Luke's account is the same event as in Matthew 12, but told in greater detail. It started with Jesus casting out a demon (Luke 11:14) to which some repeated the claim that he did so by the power of Satan (Luke 11:15). As Jesus refuted the claim, the crowd around him increased (Luke 11:29). As the day progressed, the crowd became many thousands (Luke 12:1). It is at this time that Jesus warns the crowd against the Pharisees. He discussed confessing him versus denying him (Luke 12:8-9) and moved to the stronger opposition of blaspheming him (Luke 12:10).

We can see the stubborn, unrepentant attitude to the Jewish scribes and Pharisees because the claim that Jesus was working with Satan occurred on at least four occasions: Mark 3:20-30; Matthew 9:24; Matthew 10:25; and Matthew 12:22-32 and Luke 11:14-12:10.

Blasphemies, along with other sins, can be forgiven, though not all will be forgiven since not every sinner seeks forgiveness of his sins. This specially includes blasphemy against Jesus. As Paul demonstrated, it is possible for a blasphemer to be convicted of his sins and change his mind (I Timothy 1:12-13). However, this is not true when the blasphemy is against the Holy Spirit. This should lead us to the question of "Why?" What is different between blaspheming Jesus and the Holy Spirit given that they are both God.

The answer lies in the work that the Holy Spirit does. "But I tell you the truth, it is to your advantage that I go away; for if I do not go away, the Helper will not come to you; but if I go, I will send Him to you. And He, when He comes, will convict the world concerning sin and righteousness and judgment" (John 16:7-8). The Holy Spirit's work convicts people that they are wrong, that there is a right way to behave and that it matters whether you are right or wrong. That conviction is produced by the Word of God that the Spirit delivered through the prophets. "Holding fast the faithful word which is in accordance with the teaching, so that he will be able both to exhort in sound doctrine and to refute those who contradict" (Titus 1:9). Yet, such conviction will never occurs with a person who stubbornly sets himself against the Holy Spirit. A person willing to lie about the Holy Spirit's work, even though he knows the truth, is a person who will never listen to the Holy Spirit's teachings and there is no other way to the truth. "For I am not ashamed of the gospel, for it is the power of God for salvation to everyone who believes, to the Jew first and also to the Greek" (Romans 1:16).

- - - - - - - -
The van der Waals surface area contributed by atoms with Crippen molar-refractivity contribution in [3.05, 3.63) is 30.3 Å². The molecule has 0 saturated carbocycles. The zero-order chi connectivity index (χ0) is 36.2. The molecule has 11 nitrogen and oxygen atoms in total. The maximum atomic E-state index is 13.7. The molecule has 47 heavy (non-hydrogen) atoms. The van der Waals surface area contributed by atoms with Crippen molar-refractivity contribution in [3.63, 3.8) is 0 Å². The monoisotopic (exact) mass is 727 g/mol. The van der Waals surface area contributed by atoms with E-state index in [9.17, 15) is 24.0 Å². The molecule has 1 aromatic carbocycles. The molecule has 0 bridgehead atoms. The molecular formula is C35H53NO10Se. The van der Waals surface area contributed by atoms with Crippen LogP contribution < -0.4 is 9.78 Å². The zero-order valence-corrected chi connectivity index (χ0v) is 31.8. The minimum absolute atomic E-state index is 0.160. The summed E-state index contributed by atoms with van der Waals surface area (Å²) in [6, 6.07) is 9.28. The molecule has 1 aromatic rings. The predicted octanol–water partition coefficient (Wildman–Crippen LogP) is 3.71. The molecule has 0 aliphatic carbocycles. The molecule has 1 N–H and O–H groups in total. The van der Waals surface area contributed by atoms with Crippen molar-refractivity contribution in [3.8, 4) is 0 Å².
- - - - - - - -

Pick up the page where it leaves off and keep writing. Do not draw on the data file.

It isn't that God is unable to save someone who is blaspheming the Holy Spirit. "Behold, the LORD'S hand is not so short that it cannot save; nor is His ear so dull that it cannot hear. But your iniquities have made a separation between you and your God, and your sins have hidden His face from you so that He does not hear" (Isaiah 59:1-2). The problem has always been on man's side. God never refuses forgiveness to men who repent. "The Lord is not slow about His promise, as some count slowness, but is patient toward you, not wishing for any to perish but for all to come to repentance" (II Peter 3:9). But people who set themselves against the Holy Spirit, defiantly denying the truth, and telling lies about the work of the Holy Spirit are the type of people who won't change and there is nothing available to produce a change in them since that conviction comes from the very one they are slandering. Notice that Mark 3:29 calls it an eternal sin.

There is a variation in the manuscripts for Mark 3:29 where some have "judgment" instead of "sin." It doesn't make much difference in the conclusion. You can see it as a sin people never let go or a condemnation that never gets removed because the people never let go of that sin. The end result is the same. Therefore, one of the clearest indication that a person isn't guilty of blaspheming the Holy Spirit is the fact that they want God's forgiveness.

Can Someone be Guilty of Blaspheming the Holy Spirit Today?

We don't see miracles today, now that the Bible is completed, so the problem of seeing irrefutable evidence of God's power and then denying it doesn't exist today. However, we still see people who are so set against Christianity and the Bible that they deny God and make it their life's work to convince others that God doesn't exist and that the Bible is nothing more than the work of men. Even when shown clear evidence that their position is wrong, they stubbornly continue to degrade God. Nothing will persuade them to reexamine their position or even consider the Bible. Such people are blasphemers of the Holy Spirit.